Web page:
July 2005 Archives

Every place that has history wears it a little differently. Some places have so much that it seeps out of every port. In Ivrea, Italy you can see where the Roman coliseum used to be by the oval pattern of the streets, but the coliseum is long gone. In Verona, they still have their coliseum, and leave it largely as a ruin, but hold big fancy operas in it all summer. In Rome, the Coliseum is essentially a monument. Every city deals with its history differently. An early influential book for me was Afterculture: Detroit and the humiliation of history. It's a bit damaged by pomo/critical theory language (ah, academia...), but it has several points to make, not the least of which is that cities are continually constructing their own histories, literally. Venice, a tourist town for 400 years, is all about giving people the image of crumbling opulence at every turn. There are even people who will artfully chip plaster so it looks extra romantic (though in many places, that's unnecessary). With this background, it's interesting to see how San Francisco, one of my homes, continues to tweak its image of itself. I noticed an interesting example recently: the uncovering of the original facade of the De Young Building on Market and Kearney. Here's the photo comparison of the original building, and its current fascade:


Here's a detail of the uncovered fascade:


The partial removal implies that they're only considering restoring the facade, but aren't sure yet. Although it's not framed this way, I'm sure, to me it's symbolic of a reconsideration of the role of the building's original appearance to the city image and, importantly, a rejection of Modernist ideals. It's been interesting for me to see how cities come to reconsider their histories as the generation of people raised on the utopian ideals of Modernism retire and the people of my generation, raised on Postmodern architecture, negative futures and the politics of fear (all reactions to the failed utopian dreams of Moderism...and I would argue Enlightenment-influenced scientism) take over and try to make sense where they live. In San Francisco, a city that's the product of generational boom-bust cycles and strong romantic mythologies (Gold Rush, Barbary Coast, Crime Land, Beatnik Bohemia, Hippie Heaven, Dotcom Utopia...soon to be Biotech/Stem Cell Haven) it's especially interesting to see how this mythology plays out in the fabric of the city. I think this facelift, and its recognition of the (often sordid) history of the De Young family, who went from running a frontier broadsheet to high society in less than one generation, is a telling data point in terms of San Francisco admitting its past (as Las Vegas recently did) and reimagining its next costume, its next utopian mythology.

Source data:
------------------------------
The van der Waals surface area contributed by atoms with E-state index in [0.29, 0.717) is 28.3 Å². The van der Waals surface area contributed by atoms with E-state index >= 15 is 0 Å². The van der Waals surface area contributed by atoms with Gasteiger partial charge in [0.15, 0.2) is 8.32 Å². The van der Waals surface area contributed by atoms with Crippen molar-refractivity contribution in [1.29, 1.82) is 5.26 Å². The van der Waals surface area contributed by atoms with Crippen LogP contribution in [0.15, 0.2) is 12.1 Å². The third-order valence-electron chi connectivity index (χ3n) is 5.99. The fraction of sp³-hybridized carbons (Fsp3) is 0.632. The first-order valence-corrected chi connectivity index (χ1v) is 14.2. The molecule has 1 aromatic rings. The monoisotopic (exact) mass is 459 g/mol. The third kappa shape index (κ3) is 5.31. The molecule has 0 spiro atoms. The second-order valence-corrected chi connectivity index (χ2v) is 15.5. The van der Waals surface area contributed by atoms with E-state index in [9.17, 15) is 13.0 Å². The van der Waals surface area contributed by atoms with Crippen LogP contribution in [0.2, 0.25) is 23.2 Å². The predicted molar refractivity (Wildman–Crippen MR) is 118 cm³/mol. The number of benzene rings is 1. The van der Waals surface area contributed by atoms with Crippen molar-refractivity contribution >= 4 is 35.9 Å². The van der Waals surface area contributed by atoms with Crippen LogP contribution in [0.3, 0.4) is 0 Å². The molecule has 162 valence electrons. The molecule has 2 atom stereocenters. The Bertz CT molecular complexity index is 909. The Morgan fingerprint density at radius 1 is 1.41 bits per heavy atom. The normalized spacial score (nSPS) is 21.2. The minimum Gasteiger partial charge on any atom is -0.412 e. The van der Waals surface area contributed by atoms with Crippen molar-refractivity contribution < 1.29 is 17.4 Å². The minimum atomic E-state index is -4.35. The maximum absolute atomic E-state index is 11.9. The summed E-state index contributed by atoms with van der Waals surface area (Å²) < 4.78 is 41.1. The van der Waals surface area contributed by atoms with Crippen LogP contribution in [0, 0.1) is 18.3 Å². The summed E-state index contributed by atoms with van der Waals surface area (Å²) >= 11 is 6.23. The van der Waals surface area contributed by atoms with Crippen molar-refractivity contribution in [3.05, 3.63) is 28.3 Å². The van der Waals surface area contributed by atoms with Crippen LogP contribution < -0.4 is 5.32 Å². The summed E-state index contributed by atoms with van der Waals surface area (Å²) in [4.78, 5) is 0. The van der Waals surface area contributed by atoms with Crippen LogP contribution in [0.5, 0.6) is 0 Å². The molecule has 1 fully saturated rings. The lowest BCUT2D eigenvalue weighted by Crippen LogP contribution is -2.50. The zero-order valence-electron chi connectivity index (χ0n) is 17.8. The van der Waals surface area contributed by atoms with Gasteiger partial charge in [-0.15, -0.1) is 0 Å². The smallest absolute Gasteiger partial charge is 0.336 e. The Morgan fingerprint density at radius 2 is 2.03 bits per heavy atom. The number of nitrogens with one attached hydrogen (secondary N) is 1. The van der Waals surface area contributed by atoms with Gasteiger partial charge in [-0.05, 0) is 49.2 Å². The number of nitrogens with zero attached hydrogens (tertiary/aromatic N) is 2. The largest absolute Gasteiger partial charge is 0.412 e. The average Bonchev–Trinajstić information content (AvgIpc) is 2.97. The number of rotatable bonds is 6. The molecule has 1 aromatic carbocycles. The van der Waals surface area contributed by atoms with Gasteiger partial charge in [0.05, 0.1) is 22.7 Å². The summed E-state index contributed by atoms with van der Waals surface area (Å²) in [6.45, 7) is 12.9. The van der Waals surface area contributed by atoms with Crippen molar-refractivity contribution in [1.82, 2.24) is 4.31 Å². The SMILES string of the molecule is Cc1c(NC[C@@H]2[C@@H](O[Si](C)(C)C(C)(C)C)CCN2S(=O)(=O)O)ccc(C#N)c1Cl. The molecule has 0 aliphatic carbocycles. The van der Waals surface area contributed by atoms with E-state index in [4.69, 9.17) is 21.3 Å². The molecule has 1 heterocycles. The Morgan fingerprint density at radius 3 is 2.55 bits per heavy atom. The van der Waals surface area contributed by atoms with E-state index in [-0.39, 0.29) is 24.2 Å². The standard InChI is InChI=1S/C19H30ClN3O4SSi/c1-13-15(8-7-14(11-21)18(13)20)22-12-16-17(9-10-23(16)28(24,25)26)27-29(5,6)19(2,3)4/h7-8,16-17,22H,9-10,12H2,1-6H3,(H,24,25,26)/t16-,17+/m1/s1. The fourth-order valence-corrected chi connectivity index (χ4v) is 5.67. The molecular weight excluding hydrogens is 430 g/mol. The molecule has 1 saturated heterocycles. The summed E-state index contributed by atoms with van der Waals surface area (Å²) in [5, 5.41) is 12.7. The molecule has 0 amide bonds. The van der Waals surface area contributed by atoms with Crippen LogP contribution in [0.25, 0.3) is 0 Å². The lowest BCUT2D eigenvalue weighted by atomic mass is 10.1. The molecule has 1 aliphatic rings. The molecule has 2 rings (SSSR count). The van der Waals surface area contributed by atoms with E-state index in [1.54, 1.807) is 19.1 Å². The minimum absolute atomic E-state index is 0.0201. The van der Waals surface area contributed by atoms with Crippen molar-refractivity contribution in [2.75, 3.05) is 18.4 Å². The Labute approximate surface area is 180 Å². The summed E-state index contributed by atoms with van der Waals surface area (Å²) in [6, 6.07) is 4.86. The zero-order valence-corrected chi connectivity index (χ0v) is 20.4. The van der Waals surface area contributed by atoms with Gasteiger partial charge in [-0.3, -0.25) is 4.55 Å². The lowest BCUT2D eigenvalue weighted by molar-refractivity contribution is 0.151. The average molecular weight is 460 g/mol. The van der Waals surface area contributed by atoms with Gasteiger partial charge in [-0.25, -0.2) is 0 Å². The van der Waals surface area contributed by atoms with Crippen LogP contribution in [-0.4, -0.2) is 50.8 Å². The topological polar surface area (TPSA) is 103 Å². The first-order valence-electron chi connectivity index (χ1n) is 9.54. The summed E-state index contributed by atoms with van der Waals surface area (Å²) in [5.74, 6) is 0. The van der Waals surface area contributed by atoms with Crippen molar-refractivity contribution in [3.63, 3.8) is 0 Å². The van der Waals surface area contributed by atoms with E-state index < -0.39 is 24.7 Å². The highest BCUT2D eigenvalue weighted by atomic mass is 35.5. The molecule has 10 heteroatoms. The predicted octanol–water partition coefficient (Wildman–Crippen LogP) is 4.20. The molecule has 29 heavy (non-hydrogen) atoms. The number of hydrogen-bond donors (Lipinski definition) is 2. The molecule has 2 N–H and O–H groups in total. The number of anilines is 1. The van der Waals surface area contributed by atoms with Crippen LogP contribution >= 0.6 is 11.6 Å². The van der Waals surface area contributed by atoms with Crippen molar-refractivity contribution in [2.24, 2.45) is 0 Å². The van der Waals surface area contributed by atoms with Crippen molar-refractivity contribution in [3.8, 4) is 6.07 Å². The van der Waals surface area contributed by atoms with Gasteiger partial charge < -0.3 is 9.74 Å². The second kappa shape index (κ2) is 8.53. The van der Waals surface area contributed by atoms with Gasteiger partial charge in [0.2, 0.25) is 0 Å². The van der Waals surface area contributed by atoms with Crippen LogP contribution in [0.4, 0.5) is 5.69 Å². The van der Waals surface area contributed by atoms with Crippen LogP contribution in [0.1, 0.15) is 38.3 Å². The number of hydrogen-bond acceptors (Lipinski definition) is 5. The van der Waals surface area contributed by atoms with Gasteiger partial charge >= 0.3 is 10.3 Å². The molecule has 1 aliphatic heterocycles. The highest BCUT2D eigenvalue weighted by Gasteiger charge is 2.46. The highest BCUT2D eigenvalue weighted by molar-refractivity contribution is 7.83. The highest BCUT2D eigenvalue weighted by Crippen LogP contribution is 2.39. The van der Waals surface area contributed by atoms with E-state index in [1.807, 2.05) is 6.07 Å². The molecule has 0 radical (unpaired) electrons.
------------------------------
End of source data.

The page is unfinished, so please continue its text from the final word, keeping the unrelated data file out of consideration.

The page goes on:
[Man, that's a lot of "isms" and hand-waving. From someone who just put down academia-damaged writing, that's embarassing.]

My two part Adaptive Path essay on "Crafting a User Research Plan" (part 1, part 2) has been translated by uiGarden into Chinese! Woohoo! Thank you, uiGarden.

Liz and I have been playing this game of adding and crossing social trends with ubiquitous computing technologies to see where things can go. A couple of months ago, we were introduced (by new parent friends of ours) to the Happiest Baby on the Block book. One part of it is the idea that infants calm down when presented with a lot of white noise, because it's like the kind of sound they hear in the womb. You can even buy a CD of white noise that features 3 different white noise flavors:

This CD includes 3 tracks of calming white noise. First it is fast and vigorous to get a crying baby's attention. Then it is moderate to gradually guide your fussy baby to calm. Finally, it is rhythmic and womb-like to keep your infant calm and sleeping longer.

This led us to think, "well what about all of that Baby Einstein Mozart stuff? How does that fit in with this brave new world of infant audio?"